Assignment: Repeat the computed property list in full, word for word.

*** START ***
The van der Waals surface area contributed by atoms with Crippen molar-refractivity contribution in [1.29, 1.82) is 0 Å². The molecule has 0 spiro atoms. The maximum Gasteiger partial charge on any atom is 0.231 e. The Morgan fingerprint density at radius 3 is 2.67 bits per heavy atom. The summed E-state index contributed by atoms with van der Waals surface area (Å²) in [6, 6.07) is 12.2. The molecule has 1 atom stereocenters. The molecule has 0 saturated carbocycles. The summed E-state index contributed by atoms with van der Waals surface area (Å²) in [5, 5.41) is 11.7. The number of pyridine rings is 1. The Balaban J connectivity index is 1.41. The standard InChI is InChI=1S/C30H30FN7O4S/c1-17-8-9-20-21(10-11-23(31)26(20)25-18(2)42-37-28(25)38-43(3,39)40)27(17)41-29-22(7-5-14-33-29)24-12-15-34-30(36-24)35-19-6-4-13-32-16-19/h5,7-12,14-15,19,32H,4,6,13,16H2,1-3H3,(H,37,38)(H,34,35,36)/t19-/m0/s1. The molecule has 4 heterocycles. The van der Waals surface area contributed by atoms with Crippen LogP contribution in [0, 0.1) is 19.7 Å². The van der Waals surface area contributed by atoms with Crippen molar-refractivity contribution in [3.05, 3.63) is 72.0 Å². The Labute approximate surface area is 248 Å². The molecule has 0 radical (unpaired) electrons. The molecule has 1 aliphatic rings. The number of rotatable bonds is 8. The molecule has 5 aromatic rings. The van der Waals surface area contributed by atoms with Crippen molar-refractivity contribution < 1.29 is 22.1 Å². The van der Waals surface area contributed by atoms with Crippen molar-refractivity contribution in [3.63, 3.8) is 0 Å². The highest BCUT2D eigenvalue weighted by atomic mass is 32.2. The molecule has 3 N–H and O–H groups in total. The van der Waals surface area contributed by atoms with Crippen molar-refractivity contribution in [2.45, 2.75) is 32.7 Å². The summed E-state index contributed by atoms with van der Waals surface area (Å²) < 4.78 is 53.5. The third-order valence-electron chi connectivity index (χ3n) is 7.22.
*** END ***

The van der Waals surface area contributed by atoms with Crippen molar-refractivity contribution in [1.29, 1.82) is 0 Å². The molecule has 0 spiro atoms. The maximum Gasteiger partial charge on any atom is 0.231 e. The Morgan fingerprint density at radius 3 is 2.67 bits per heavy atom. The summed E-state index contributed by atoms with van der Waals surface area (Å²) in [6, 6.07) is 12.2. The molecule has 1 atom stereocenters. The molecule has 0 saturated carbocycles. The summed E-state index contributed by atoms with van der Waals surface area (Å²) in [5, 5.41) is 11.7. The number of pyridine rings is 1. The Balaban J connectivity index is 1.41. The standard InChI is InChI=1S/C30H30FN7O4S/c1-17-8-9-20-21(10-11-23(31)26(20)25-18(2)42-37-28(25)38-43(3,39)40)27(17)41-29-22(7-5-14-33-29)24-12-15-34-30(36-24)35-19-6-4-13-32-16-19/h5,7-12,14-15,19,32H,4,6,13,16H2,1-3H3,(H,37,38)(H,34,35,36)/t19-/m0/s1. The molecule has 4 heterocycles. The van der Waals surface area contributed by atoms with Crippen LogP contribution in [0, 0.1) is 19.7 Å². The van der Waals surface area contributed by atoms with Crippen molar-refractivity contribution in [3.05, 3.63) is 72.0 Å². The Labute approximate surface area is 248 Å². The molecule has 0 radical (unpaired) electrons. The molecule has 1 aliphatic rings. The number of rotatable bonds is 8. The molecule has 5 aromatic rings. The van der Waals surface area contributed by atoms with Crippen molar-refractivity contribution < 1.29 is 22.1 Å². The van der Waals surface area contributed by atoms with Crippen molar-refractivity contribution in [3.63, 3.8) is 0 Å². The highest BCUT2D eigenvalue weighted by atomic mass is 32.2. The molecule has 3 N–H and O–H groups in total. The van der Waals surface area contributed by atoms with Crippen molar-refractivity contribution in [2.45, 2.75) is 32.7 Å². The summed E-state index contributed by atoms with van der Waals surface area (Å²) < 4.78 is 53.5. The third-order valence-electron chi connectivity index (χ3n) is 7.22.